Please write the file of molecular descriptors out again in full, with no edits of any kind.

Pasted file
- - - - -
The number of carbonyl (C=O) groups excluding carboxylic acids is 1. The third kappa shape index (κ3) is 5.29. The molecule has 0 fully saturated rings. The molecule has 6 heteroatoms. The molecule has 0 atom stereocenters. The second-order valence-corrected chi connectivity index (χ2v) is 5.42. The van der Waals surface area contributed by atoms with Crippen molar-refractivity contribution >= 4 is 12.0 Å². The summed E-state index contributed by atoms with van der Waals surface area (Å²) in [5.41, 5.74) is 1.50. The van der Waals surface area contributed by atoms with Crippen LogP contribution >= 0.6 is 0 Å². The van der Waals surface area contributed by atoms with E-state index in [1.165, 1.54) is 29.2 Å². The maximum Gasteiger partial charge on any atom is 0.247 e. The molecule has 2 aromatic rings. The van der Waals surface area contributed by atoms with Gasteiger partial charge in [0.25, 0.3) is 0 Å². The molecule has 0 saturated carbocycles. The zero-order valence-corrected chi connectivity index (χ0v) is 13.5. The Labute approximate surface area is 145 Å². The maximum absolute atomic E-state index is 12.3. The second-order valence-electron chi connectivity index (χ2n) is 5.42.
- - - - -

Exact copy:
The number of carbonyl (C=O) groups excluding carboxylic acids is 1. The third kappa shape index (κ3) is 5.29. The molecule has 0 fully saturated rings. The molecule has 6 heteroatoms. The molecule has 0 atom stereocenters. The second-order valence-corrected chi connectivity index (χ2v) is 5.42. The van der Waals surface area contributed by atoms with Crippen molar-refractivity contribution >= 4 is 12.0 Å². The summed E-state index contributed by atoms with van der Waals surface area (Å²) in [5.41, 5.74) is 1.50. The van der Waals surface area contributed by atoms with Crippen LogP contribution >= 0.6 is 0 Å². The van der Waals surface area contributed by atoms with E-state index in [1.165, 1.54) is 29.2 Å². The maximum Gasteiger partial charge on any atom is 0.247 e. The molecule has 2 aromatic rings. The van der Waals surface area contributed by atoms with Gasteiger partial charge in [0.25, 0.3) is 0 Å². The molecule has 0 saturated carbocycles. The zero-order valence-corrected chi connectivity index (χ0v) is 13.5. The Labute approximate surface area is 145 Å². The maximum absolute atomic E-state index is 12.3. The second-order valence-electron chi connectivity index (χ2n) is 5.42.